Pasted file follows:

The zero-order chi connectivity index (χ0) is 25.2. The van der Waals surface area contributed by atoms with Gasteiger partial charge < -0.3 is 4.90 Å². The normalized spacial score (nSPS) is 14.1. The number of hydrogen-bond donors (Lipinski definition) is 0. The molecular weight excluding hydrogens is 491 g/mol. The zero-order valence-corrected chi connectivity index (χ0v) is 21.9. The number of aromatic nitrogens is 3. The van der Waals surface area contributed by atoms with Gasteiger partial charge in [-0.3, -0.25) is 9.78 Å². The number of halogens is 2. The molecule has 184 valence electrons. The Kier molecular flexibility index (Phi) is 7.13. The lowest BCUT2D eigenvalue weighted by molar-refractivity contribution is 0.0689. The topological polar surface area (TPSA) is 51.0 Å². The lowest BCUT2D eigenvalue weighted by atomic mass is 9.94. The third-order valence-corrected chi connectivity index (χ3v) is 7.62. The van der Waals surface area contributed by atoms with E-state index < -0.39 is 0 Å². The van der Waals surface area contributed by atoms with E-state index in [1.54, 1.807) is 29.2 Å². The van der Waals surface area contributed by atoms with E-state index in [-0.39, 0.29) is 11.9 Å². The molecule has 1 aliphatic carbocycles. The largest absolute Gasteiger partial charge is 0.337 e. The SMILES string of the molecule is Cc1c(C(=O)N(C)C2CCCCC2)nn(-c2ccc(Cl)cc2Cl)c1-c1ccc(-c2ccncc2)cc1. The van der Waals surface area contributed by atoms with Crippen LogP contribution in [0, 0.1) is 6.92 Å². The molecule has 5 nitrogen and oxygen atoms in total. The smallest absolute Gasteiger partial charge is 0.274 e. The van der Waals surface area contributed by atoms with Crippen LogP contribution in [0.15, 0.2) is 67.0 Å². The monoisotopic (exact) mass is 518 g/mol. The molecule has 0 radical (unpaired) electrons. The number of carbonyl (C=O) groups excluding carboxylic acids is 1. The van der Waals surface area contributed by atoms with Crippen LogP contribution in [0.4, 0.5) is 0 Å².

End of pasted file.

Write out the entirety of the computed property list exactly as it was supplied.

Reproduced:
The zero-order chi connectivity index (χ0) is 25.2. The van der Waals surface area contributed by atoms with Gasteiger partial charge < -0.3 is 4.90 Å². The normalized spacial score (nSPS) is 14.1. The number of hydrogen-bond donors (Lipinski definition) is 0. The molecular weight excluding hydrogens is 491 g/mol. The zero-order valence-corrected chi connectivity index (χ0v) is 21.9. The number of aromatic nitrogens is 3. The van der Waals surface area contributed by atoms with Gasteiger partial charge in [-0.3, -0.25) is 9.78 Å². The number of halogens is 2. The molecule has 184 valence electrons. The Kier molecular flexibility index (Phi) is 7.13. The lowest BCUT2D eigenvalue weighted by molar-refractivity contribution is 0.0689. The topological polar surface area (TPSA) is 51.0 Å². The lowest BCUT2D eigenvalue weighted by atomic mass is 9.94. The third-order valence-corrected chi connectivity index (χ3v) is 7.62. The van der Waals surface area contributed by atoms with E-state index < -0.39 is 0 Å². The van der Waals surface area contributed by atoms with E-state index in [1.54, 1.807) is 29.2 Å². The van der Waals surface area contributed by atoms with E-state index in [-0.39, 0.29) is 11.9 Å². The molecule has 1 aliphatic carbocycles. The largest absolute Gasteiger partial charge is 0.337 e. The SMILES string of the molecule is Cc1c(C(=O)N(C)C2CCCCC2)nn(-c2ccc(Cl)cc2Cl)c1-c1ccc(-c2ccncc2)cc1. The van der Waals surface area contributed by atoms with Crippen LogP contribution in [0, 0.1) is 6.92 Å². The molecule has 5 nitrogen and oxygen atoms in total. The smallest absolute Gasteiger partial charge is 0.274 e. The van der Waals surface area contributed by atoms with Crippen LogP contribution in [0.15, 0.2) is 67.0 Å². The monoisotopic (exact) mass is 518 g/mol. The molecule has 0 radical (unpaired) electrons. The number of carbonyl (C=O) groups excluding carboxylic acids is 1. The van der Waals surface area contributed by atoms with Crippen LogP contribution in [0.4, 0.5) is 0 Å².